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Democratic Republic of Congo14 February 2006

Call for independent probe into murder of journalist Franck Ngyke

Reporters Without Borders hailed the release on 14 February 2006 of an investigation report by partner organisation Journaliste en danger (JED) into the murders of Franck Ngyke Kangundu, journalist on La Référence Plus, and his wife Hélène Paka.

The organisation highlighted the courage of JED leaders, who braved severe risks to their safety to successfully complete a thorough investigation, the conclusions of which called for an immediate political reaction.

Reporters Without Borders urged Congo’s President Joseph Kabila to set up an independent investigation to shed light on this political double murder on the basis of the JED investigation.

“The government of the Democratic Republic of Congo should not stint on justice to stabilise and pacify the country,” said Reporters Without Borders. Bungled by the police until now, the Franck Ngyke case needs to be solved to heal the wounds inflicted on this country by this double murder.

“Harassment, obstruction and political bad faith have all prevented the authorities from progressing. This case must therefore be urgently confided to a third party whom witnesses can trust and whose conclusions will be free from any suspicion of partiality.”

“We urge the international community, which is overseeing the transitional process, to provide protection to JED and witnesses to the murder and to join us in demanding the urgent setting up of an independent investigation, which we are ready to take part in,” the organisation concluded.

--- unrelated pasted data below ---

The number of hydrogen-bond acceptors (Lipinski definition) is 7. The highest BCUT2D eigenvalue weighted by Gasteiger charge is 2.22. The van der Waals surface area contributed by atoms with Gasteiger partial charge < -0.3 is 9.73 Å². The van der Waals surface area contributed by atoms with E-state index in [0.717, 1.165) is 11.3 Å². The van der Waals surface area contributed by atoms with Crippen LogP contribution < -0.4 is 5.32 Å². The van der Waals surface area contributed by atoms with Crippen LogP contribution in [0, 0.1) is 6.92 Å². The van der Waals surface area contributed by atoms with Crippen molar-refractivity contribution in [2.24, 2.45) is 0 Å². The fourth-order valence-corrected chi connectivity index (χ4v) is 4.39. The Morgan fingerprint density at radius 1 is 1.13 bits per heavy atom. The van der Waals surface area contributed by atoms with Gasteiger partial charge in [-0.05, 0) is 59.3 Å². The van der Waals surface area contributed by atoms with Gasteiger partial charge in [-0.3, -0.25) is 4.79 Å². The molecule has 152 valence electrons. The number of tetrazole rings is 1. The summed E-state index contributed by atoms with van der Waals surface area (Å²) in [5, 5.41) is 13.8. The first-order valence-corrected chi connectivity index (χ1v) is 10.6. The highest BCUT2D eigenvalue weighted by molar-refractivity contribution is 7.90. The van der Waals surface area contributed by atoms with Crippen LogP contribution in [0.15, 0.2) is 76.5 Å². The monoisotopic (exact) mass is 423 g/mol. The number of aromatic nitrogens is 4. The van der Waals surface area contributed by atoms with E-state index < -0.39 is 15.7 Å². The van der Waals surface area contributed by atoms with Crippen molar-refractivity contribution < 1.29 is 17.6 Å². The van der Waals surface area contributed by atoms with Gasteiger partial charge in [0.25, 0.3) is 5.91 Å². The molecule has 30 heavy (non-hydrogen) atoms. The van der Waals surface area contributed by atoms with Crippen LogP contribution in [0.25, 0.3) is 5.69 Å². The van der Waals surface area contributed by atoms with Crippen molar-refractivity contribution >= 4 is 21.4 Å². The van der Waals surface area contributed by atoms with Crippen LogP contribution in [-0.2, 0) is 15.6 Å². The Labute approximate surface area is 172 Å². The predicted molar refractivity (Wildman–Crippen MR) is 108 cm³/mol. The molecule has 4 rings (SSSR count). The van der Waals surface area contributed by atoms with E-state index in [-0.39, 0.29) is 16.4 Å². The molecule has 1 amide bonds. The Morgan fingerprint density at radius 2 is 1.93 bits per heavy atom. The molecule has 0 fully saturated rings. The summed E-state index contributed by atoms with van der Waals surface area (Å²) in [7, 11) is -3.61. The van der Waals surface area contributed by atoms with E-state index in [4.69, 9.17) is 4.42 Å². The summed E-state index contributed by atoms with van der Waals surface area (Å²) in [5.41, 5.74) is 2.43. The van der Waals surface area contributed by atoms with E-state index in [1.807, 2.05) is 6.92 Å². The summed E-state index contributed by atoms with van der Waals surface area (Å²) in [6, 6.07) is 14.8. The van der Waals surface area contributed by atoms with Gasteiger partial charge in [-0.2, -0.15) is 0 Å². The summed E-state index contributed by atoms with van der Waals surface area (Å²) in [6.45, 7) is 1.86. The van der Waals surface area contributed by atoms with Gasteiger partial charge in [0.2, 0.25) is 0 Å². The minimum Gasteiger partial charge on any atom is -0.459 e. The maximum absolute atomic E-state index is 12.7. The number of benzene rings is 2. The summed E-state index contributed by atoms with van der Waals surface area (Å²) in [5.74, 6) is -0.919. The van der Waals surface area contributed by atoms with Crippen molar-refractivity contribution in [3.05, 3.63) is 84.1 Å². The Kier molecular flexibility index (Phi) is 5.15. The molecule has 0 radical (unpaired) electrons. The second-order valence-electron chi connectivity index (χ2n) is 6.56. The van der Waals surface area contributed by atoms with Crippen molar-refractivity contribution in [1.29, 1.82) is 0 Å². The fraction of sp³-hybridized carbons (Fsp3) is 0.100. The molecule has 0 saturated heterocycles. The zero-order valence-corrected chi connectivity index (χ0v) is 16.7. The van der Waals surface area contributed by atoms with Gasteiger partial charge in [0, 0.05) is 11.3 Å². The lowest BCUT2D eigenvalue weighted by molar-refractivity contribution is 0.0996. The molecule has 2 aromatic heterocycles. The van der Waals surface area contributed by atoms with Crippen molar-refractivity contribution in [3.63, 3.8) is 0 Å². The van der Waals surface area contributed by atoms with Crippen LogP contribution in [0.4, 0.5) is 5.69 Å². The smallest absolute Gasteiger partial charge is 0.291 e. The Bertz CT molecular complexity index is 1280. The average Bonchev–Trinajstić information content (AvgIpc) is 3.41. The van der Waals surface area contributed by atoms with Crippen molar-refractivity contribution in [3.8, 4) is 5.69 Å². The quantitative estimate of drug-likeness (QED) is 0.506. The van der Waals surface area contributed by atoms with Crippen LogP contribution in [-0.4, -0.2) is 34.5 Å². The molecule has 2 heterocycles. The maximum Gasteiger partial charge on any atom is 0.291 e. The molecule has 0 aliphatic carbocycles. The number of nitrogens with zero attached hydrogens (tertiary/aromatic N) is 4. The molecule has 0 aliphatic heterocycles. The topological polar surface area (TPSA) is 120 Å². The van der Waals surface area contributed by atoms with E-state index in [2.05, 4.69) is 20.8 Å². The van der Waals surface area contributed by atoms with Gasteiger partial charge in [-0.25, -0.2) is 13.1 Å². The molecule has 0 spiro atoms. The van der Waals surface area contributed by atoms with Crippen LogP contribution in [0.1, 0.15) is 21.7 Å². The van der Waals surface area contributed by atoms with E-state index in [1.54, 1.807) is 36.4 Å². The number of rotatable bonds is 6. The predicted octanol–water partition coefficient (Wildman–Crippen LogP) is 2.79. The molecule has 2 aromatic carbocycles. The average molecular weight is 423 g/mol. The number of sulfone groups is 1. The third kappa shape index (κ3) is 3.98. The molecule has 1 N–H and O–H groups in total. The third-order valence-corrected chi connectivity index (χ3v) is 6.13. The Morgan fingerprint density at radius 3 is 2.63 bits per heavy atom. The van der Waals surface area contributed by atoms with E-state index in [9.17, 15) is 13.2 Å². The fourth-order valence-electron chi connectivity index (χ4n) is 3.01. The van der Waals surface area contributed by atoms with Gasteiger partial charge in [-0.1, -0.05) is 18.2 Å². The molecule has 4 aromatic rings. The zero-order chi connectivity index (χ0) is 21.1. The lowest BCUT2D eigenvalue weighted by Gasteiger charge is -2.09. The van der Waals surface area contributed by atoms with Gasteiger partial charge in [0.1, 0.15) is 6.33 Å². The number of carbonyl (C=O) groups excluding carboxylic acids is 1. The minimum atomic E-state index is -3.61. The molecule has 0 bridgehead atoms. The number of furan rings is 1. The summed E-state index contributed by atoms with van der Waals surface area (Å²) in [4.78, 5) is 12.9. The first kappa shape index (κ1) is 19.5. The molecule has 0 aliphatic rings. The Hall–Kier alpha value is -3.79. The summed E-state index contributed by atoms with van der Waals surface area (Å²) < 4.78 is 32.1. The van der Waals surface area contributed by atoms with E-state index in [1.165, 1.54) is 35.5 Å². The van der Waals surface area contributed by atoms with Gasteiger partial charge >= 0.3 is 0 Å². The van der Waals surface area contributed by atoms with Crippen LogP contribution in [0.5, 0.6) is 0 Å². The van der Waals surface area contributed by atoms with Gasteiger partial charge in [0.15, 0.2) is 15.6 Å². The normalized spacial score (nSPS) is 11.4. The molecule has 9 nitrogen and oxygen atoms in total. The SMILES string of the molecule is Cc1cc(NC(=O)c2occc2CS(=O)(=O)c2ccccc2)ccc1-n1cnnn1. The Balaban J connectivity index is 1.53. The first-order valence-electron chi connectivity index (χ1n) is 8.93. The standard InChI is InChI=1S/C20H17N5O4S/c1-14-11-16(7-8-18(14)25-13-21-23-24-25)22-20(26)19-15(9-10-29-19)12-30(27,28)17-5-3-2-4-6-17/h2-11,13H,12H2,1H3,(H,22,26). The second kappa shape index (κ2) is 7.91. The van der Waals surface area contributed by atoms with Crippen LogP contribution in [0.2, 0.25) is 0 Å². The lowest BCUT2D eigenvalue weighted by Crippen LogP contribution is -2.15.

In its investigation report, JED reconstructed Franck Ngyke’s final days and identified the last people to have seen him alive. The Congolese organisation also stressed a number of inconsistencies in those people’s accounts and drew attention to disturbing facts casting suspicion on leading figures in President Kabila’s ruling People’s Party for Reconstruction and Democracy (PPRD).

Its investigations also reveal the need for an explanation for the attitude of the police and some of these leaders after the murder. In reconstructing the journalist’s career, JED showed that he worked unofficially for important members of the government and the PPRD and that he could, as a result, have been in possession of sensitive information.

Ngyke and his wife were murdered at their home in the eastern district of Kinshasa in the early hours of 3 November 2005 after four armed men in civilian garb, who had lain in wait, approached the journalist after he got out of his car to open the gate to his house.

“We have come to kill you,” said one of them, before the couple were gunned down. One of the journalist’s sons, aged about 20, an eye witness to the double murder, was taken to hospital with serious injuries. Police have from the start worked on the theory that the murder was a common-law crime, although neither the journalist’s car nor money was stolen.

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